Obviously sumps are some kind of pits. But where does the word come from and what else can we learn about them?
Well, first of all a sump can be a lot of other things than the ones I've mentioned. If you are looking up sump images, most of them will be metal or plastic as these days, we may first associate a sump with cars. In this case it's the oil reservoir in the internal combustion engine of a car. Sumps come in handy in mines, where water is accumulated at the bottom of a mine shaft. It can be a pond of water reserved for salt works. It can be just a pool or pond of dirty water. In fact, although I hadn't connected it before, we also have the sump pump, which removes unwanted water from basements. A sump, as far as I can tell, is a repository of unwanted or semi-unwanted things.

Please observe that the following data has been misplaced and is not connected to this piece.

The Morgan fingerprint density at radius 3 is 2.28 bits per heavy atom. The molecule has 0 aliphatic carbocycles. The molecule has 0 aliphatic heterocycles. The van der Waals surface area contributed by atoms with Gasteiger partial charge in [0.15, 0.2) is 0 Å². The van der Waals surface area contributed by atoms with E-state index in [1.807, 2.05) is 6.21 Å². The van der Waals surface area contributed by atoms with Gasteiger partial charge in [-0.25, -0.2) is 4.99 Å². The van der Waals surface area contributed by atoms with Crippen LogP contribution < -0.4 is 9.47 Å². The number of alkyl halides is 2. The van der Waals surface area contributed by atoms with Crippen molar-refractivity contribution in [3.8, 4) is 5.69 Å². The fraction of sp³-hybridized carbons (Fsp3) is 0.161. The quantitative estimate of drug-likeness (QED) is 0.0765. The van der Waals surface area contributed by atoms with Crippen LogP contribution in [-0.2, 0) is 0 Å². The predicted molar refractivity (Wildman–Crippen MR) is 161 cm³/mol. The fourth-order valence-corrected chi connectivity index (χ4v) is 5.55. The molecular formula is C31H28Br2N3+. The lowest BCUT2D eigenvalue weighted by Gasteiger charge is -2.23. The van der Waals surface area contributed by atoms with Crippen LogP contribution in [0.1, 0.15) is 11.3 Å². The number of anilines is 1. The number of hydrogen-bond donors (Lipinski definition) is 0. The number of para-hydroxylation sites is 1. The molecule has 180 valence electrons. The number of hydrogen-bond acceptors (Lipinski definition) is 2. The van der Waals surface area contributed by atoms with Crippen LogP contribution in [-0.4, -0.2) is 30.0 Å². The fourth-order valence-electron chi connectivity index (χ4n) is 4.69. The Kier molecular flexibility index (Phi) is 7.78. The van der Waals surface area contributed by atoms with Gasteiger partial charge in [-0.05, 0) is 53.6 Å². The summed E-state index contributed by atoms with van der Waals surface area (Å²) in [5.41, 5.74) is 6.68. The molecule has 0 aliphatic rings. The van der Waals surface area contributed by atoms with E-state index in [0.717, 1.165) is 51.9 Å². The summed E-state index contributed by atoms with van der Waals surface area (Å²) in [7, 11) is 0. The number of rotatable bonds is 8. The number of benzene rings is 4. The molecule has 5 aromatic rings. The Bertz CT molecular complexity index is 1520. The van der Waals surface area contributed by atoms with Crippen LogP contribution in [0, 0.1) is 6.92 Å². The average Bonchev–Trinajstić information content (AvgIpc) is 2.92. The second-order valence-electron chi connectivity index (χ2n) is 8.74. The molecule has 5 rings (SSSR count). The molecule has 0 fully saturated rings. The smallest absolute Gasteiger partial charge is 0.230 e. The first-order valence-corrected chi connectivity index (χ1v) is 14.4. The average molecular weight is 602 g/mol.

The Online Etymology Dictionary tells us that sump first came on the scene in the mid fifteenth century to mean a swamp or morass. It comes from the middle Dutch somp or the Middle Low German sump and goes back to the hypothesized ProtoIndoeuropean for "spongy". Our present meaning of "a pit to collect water" is from the 1650s. And that sump pump, first mentioned in 1884, was originally used in mines, not family basements.
The great slightly creepy photo is by Alfred T. Palmer. It was taken in 1927 and is entitled "OIL SUMP AT DRILLING RIG, SIGNAL HILL, LONG BEACH, CALIFORNIA". You can view a few more of his evocative images HERE.